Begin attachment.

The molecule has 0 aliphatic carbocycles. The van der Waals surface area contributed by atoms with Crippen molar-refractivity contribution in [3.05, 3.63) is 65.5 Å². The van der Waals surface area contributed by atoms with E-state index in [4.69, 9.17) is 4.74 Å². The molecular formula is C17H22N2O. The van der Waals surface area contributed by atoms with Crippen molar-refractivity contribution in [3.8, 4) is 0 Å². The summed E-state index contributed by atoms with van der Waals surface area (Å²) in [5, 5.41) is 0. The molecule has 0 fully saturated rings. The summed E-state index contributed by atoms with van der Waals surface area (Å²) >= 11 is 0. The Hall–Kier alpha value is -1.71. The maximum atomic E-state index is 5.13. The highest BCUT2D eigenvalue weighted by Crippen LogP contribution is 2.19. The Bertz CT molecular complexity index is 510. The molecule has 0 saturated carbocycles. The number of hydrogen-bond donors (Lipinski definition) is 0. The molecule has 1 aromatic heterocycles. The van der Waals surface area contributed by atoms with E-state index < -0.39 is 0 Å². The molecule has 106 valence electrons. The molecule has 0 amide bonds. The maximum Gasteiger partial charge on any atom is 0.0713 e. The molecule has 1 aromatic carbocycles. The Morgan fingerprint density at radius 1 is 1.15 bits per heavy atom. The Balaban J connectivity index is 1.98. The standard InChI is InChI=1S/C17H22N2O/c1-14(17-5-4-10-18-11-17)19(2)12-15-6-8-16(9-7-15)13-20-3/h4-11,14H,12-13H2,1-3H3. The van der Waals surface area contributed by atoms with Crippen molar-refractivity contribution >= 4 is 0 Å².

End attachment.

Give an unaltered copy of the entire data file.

The molecule has 0 aliphatic carbocycles. The van der Waals surface area contributed by atoms with Crippen molar-refractivity contribution in [3.05, 3.63) is 65.5 Å². The van der Waals surface area contributed by atoms with E-state index in [4.69, 9.17) is 4.74 Å². The molecular formula is C17H22N2O. The van der Waals surface area contributed by atoms with Crippen molar-refractivity contribution in [3.8, 4) is 0 Å². The summed E-state index contributed by atoms with van der Waals surface area (Å²) in [5, 5.41) is 0. The molecule has 0 fully saturated rings. The summed E-state index contributed by atoms with van der Waals surface area (Å²) >= 11 is 0. The Hall–Kier alpha value is -1.71. The maximum atomic E-state index is 5.13. The highest BCUT2D eigenvalue weighted by Crippen LogP contribution is 2.19. The Bertz CT molecular complexity index is 510. The molecule has 0 saturated carbocycles. The number of hydrogen-bond donors (Lipinski definition) is 0. The molecule has 1 aromatic heterocycles. The van der Waals surface area contributed by atoms with E-state index < -0.39 is 0 Å². The molecule has 106 valence electrons. The molecule has 0 amide bonds. The maximum Gasteiger partial charge on any atom is 0.0713 e. The molecule has 1 aromatic carbocycles. The Morgan fingerprint density at radius 1 is 1.15 bits per heavy atom. The Balaban J connectivity index is 1.98. The standard InChI is InChI=1S/C17H22N2O/c1-14(17-5-4-10-18-11-17)19(2)12-15-6-8-16(9-7-15)13-20-3/h4-11,14H,12-13H2,1-3H3. The van der Waals surface area contributed by atoms with Crippen molar-refractivity contribution >= 4 is 0 Å².